Person 1: In the orchard, ripe apples were falling from the trees. Person 2: But the gate to the orchard was locked and John had brought the wrong key. Person 3: So he called Sue from his mobile phone to see if she could help.
Once all the objects have been included in the story, remove them all from the room. See who can remember the most items. Now tell the story again as a group, taking it in turns. The group will probably be able to remember the whole story and so recall all the items.

Pexeso: Matching Pairs

Pexeso involves matching pairs of like cards or tiles from a large group, when one of each group is hidden. You play Pexeso with a set of cards or tiles that includes pairs of picture or numbers. You can play using half a pack of standard playing cards – just remove 2 of the 4 suits, so you have just 2 aces, 2 kings, 2 queens and so on.

Start by laying out 24 of the cards, making sure the 24 cards consists of 12 matched pairs. Once face down, move the cards around so that you do not know where any single card is located. Turn one card over at a time, take a look at the number or object, and then turn it face down again. Repeat this process until you turn over a card that matches a card you turned over earlier. Now find the card’s ‘mate’ by remembering from earlier where it is located. As you find a matched pair, remove them from the group. The number of cards dwindles until all the pairs are matched.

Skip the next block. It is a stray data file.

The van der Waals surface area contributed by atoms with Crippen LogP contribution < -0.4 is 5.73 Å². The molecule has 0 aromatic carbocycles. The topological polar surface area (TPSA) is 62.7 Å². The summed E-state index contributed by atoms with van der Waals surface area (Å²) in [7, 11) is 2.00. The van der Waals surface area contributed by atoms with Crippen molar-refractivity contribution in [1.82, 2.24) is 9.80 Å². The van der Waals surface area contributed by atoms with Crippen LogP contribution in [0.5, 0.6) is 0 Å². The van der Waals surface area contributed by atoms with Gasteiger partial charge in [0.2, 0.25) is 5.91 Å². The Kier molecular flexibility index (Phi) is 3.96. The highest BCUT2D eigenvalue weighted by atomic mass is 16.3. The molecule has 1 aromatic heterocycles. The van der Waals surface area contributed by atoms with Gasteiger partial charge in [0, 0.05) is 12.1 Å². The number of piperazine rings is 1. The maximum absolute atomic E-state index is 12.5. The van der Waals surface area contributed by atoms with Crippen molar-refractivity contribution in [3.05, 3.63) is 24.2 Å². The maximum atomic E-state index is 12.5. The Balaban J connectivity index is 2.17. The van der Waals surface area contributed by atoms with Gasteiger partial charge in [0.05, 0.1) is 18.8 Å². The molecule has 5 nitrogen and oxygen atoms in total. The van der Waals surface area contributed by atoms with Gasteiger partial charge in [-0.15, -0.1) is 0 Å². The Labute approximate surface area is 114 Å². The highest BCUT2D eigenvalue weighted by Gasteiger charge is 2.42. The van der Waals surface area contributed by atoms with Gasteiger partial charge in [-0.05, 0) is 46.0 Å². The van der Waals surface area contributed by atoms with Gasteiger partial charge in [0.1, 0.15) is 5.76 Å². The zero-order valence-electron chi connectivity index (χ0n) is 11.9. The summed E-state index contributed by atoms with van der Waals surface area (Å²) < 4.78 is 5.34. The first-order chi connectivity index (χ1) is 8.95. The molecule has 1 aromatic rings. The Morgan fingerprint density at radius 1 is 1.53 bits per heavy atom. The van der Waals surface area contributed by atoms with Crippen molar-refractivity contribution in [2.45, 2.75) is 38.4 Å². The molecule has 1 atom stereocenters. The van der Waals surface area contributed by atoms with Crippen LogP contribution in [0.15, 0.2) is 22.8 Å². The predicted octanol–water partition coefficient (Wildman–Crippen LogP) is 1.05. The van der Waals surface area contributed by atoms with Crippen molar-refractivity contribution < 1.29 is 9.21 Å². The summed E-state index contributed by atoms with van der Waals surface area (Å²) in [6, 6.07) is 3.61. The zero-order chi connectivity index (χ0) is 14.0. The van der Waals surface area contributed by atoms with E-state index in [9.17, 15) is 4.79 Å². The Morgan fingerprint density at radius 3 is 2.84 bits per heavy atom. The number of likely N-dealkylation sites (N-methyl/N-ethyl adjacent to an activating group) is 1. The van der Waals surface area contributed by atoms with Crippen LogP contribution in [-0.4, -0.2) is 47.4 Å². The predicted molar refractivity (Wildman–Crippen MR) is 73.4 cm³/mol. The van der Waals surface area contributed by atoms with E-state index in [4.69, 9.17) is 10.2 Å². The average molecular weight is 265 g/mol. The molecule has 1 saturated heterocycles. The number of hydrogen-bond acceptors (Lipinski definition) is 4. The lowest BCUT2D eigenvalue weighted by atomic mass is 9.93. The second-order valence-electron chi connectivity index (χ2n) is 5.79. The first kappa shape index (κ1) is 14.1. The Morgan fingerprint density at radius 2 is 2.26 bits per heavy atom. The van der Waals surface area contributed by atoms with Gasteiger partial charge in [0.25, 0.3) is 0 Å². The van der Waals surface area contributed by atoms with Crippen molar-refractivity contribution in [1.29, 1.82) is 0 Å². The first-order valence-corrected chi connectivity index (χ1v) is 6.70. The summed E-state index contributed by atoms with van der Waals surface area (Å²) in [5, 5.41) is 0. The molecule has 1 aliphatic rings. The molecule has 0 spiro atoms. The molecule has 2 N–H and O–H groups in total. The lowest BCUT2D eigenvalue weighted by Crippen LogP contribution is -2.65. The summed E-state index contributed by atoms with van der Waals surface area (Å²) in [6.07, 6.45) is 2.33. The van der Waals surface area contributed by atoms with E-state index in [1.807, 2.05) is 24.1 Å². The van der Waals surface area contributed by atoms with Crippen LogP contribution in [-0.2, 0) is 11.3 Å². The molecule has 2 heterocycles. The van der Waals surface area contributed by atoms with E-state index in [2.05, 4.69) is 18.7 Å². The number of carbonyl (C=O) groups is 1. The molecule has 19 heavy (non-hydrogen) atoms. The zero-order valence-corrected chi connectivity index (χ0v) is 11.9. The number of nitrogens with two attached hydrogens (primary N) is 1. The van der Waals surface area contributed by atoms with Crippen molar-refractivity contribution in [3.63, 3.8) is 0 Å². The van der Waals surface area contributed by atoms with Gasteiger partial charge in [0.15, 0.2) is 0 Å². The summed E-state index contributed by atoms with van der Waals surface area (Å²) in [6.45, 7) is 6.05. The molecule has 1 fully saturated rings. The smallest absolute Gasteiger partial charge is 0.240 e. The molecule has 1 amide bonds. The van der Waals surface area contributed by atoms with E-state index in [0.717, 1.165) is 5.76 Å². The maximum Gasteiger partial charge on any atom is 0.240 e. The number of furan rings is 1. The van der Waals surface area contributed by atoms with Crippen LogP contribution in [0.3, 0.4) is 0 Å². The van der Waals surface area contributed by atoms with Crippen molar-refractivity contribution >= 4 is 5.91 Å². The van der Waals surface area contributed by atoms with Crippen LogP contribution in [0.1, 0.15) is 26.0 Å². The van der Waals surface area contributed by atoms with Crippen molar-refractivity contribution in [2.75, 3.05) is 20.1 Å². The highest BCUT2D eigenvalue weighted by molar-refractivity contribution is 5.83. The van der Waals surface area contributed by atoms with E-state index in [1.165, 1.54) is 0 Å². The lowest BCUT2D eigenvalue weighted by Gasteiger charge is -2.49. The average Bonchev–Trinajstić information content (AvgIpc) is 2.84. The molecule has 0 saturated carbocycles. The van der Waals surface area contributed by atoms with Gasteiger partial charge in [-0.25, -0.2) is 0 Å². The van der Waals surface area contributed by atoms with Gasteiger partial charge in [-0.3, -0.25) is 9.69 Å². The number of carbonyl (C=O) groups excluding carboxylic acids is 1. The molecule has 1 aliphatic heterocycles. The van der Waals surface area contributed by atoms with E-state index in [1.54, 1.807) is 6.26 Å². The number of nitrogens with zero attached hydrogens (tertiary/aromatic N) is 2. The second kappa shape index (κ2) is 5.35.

Time yourself and see how you improve (get faster) each time you play. As you get better, increase the number of cards you start with, moving from the original 24 to 30, then to 36, 42 and so on.

‘Blind’ Jigsaw Puzzles

Another fun and inexpensive way to give your concentration and memory a boost is the good old-fashioned jigsaw puzzle. Playing it ‘blind’ means without referring back to the picture on the box! First, look at a picture of the completed puzzle. Give yourself a few minutes to commit it to memory. Next, mix up the pieces to the jigsaw puzzle. Now, work to put it back together without looking at the picture of the completed puzzle again (until you are done).

Trivia Quizzes

A great way to improve how well you recall information is to play trivia quizzes. The trivia can be about anything – movies, history, even about your specific business. Whilst you can easily purchase trivia quiz board games and books, you can also make up your own questions when you are playing in a group. Each person submits a list of questions (and answers!) and then to ‘quiz master’ takes questions from each person’s list in turn.

When you play with a new set of trivia questions, you rely on your recall of prior knowledge and experience to find the answers. If you play with the same questions in a few days or weeks later, you will also rely on memory of playing the game last time. Both new questions and re-runs are good for building you memory skills.

Be Happy – Make Continued Efforts to Improve Your Memory.